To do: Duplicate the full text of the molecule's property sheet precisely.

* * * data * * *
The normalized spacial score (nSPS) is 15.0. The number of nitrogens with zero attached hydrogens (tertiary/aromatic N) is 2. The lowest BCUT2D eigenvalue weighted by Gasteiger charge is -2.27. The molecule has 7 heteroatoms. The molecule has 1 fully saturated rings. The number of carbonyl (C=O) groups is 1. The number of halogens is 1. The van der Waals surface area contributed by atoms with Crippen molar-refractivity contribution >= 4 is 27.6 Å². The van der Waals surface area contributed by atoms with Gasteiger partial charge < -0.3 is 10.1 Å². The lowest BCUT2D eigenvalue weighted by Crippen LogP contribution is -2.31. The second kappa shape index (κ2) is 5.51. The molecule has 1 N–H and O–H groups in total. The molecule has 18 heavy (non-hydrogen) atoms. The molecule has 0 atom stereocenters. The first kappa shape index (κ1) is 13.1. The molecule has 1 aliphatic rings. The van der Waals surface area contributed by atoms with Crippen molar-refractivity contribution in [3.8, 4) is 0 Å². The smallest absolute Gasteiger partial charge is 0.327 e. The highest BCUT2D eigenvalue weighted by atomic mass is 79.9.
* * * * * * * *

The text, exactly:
The normalized spacial score (nSPS) is 15.0. The number of nitrogens with zero attached hydrogens (tertiary/aromatic N) is 2. The lowest BCUT2D eigenvalue weighted by Gasteiger charge is -2.27. The molecule has 7 heteroatoms. The molecule has 1 fully saturated rings. The number of carbonyl (C=O) groups is 1. The number of halogens is 1. The van der Waals surface area contributed by atoms with Crippen molar-refractivity contribution >= 4 is 27.6 Å². The van der Waals surface area contributed by atoms with Gasteiger partial charge < -0.3 is 10.1 Å². The lowest BCUT2D eigenvalue weighted by Crippen LogP contribution is -2.31. The second kappa shape index (κ2) is 5.51. The molecule has 1 N–H and O–H groups in total. The molecule has 18 heavy (non-hydrogen) atoms. The molecule has 0 atom stereocenters. The first kappa shape index (κ1) is 13.1. The molecule has 1 aliphatic rings. The van der Waals surface area contributed by atoms with Crippen molar-refractivity contribution in [3.8, 4) is 0 Å². The smallest absolute Gasteiger partial charge is 0.327 e. The highest BCUT2D eigenvalue weighted by atomic mass is 79.9.